Securities regulators open scrutiny of technology impact on financial markets
July 7, 2011 - Securities regulators are to explore the feasibility of an overhaul of financial market reporting, audit and surveillance mechanisms in an effort to keep pace with the increasing volumes of data generated by technology-powered trading.
The International Organisation of Securities Commissions (Iosco) has flagged improvements in market surveillance as a critical element in a new consultation aimed at developing recommendations to mitigate the risks posed to the financial system by the latest technological developments, such as high frequency trading.
The Report (Regulatory Issues Raised by the Impact of Technological Changes on Market Integrity and Efficiency) analyses the most significant technological developments that have arisen in financial markets in recent years, and their impact on market structure, participants' behaviour, price discovery and formation and also on the availability and accessibility of liquidity. It also considers other micro-structural related topics such as co-location, tick sizes, fee structures, indications of interest etc. and presents an analysis on trading control mechanisms.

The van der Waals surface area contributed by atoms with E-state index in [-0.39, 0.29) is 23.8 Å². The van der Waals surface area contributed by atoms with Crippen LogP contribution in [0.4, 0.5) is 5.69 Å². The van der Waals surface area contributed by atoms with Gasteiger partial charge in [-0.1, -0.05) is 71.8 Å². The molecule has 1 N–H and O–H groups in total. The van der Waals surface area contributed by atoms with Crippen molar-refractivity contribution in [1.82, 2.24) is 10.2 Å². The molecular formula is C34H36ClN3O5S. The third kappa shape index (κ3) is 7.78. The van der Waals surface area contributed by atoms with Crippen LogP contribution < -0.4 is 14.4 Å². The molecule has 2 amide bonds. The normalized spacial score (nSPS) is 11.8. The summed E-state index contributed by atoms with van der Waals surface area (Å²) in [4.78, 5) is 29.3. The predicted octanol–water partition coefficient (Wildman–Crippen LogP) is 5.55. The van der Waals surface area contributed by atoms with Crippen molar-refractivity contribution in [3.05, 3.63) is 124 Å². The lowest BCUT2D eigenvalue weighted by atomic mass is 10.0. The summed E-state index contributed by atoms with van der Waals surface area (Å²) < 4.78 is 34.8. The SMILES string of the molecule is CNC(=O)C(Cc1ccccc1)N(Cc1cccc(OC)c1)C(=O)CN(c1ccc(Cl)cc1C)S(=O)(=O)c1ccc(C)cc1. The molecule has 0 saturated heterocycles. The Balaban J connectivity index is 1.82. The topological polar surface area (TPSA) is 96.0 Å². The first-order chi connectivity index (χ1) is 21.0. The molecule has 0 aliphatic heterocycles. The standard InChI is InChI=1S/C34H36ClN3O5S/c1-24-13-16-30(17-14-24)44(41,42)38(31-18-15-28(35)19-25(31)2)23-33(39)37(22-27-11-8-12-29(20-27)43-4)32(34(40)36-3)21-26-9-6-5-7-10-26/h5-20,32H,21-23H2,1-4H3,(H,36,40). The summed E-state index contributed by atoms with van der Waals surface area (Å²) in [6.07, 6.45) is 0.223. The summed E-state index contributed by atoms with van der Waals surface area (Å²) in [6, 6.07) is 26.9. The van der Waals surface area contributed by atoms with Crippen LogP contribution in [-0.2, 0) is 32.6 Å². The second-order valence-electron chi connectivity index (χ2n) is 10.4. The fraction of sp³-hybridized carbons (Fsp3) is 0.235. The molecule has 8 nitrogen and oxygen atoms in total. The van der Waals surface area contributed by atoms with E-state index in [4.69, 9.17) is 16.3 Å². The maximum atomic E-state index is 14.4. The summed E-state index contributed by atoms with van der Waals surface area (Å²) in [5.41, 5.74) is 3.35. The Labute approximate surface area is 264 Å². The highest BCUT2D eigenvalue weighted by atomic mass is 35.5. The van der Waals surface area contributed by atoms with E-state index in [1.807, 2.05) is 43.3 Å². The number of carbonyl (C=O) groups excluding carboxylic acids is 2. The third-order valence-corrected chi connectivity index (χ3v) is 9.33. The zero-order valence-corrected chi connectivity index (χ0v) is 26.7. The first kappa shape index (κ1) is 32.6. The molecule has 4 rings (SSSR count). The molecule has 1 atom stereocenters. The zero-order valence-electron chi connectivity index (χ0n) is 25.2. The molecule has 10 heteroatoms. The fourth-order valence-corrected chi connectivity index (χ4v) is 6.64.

In a letter to the Financial Stability Board outlining the report's content, Iosco highlights the challenges posed by the fragmentation of markets; the dispersal of trading information; the increased speed of trading; and the ability to gather and process the increased volume of trading data.
Iosco says regulators will likely require additional tools to deal with the challenges arising from market surveillance, some of which may include: additional audit trail or surveillance data consisting of all orders and trades by market participants in a given instrument; a single reporting point for all orders and for all transactions, by jurisdiction or geographical zone and across asset classes; and unique entity identifiers.
"Such tools could allow the proper treatment of data gathered from the market, giving regulators the opportunity to have access to orders and trades done, as well as to obtain market participants' information in a consistent manner," says the regulatory body.
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